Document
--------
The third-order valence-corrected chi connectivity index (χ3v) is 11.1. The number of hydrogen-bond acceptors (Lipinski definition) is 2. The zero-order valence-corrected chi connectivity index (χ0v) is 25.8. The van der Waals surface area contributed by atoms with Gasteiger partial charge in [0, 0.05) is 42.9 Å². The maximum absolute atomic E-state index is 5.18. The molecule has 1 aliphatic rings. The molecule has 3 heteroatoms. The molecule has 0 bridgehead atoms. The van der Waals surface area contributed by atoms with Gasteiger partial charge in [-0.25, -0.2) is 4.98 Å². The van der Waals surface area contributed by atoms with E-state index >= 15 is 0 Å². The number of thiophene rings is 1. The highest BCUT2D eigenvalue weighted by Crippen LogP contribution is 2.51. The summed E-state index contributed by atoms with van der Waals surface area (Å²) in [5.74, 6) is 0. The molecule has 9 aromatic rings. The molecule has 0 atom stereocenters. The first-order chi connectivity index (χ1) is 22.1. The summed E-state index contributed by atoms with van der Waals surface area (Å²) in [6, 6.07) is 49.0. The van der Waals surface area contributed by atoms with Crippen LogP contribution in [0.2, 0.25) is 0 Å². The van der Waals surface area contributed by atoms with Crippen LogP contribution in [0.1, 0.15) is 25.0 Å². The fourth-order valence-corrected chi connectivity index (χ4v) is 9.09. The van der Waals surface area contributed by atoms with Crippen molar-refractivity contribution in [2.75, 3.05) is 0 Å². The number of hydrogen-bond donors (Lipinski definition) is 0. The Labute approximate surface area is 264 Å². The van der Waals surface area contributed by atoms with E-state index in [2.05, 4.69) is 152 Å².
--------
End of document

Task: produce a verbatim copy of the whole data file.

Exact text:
The third-order valence-corrected chi connectivity index (χ3v) is 11.1. The number of hydrogen-bond acceptors (Lipinski definition) is 2. The zero-order valence-corrected chi connectivity index (χ0v) is 25.8. The van der Waals surface area contributed by atoms with Gasteiger partial charge in [0, 0.05) is 42.9 Å². The maximum absolute atomic E-state index is 5.18. The molecule has 1 aliphatic rings. The molecule has 3 heteroatoms. The molecule has 0 bridgehead atoms. The van der Waals surface area contributed by atoms with Gasteiger partial charge in [-0.25, -0.2) is 4.98 Å². The van der Waals surface area contributed by atoms with E-state index >= 15 is 0 Å². The number of thiophene rings is 1. The highest BCUT2D eigenvalue weighted by Crippen LogP contribution is 2.51. The summed E-state index contributed by atoms with van der Waals surface area (Å²) in [5.74, 6) is 0. The molecule has 9 aromatic rings. The molecule has 0 atom stereocenters. The first-order chi connectivity index (χ1) is 22.1. The summed E-state index contributed by atoms with van der Waals surface area (Å²) in [6, 6.07) is 49.0. The van der Waals surface area contributed by atoms with Crippen LogP contribution in [0.2, 0.25) is 0 Å². The van der Waals surface area contributed by atoms with Crippen LogP contribution in [0.1, 0.15) is 25.0 Å². The fourth-order valence-corrected chi connectivity index (χ4v) is 9.09. The van der Waals surface area contributed by atoms with Crippen molar-refractivity contribution in [2.75, 3.05) is 0 Å². The number of hydrogen-bond donors (Lipinski definition) is 0. The Labute approximate surface area is 264 Å². The van der Waals surface area contributed by atoms with E-state index in [2.05, 4.69) is 152 Å².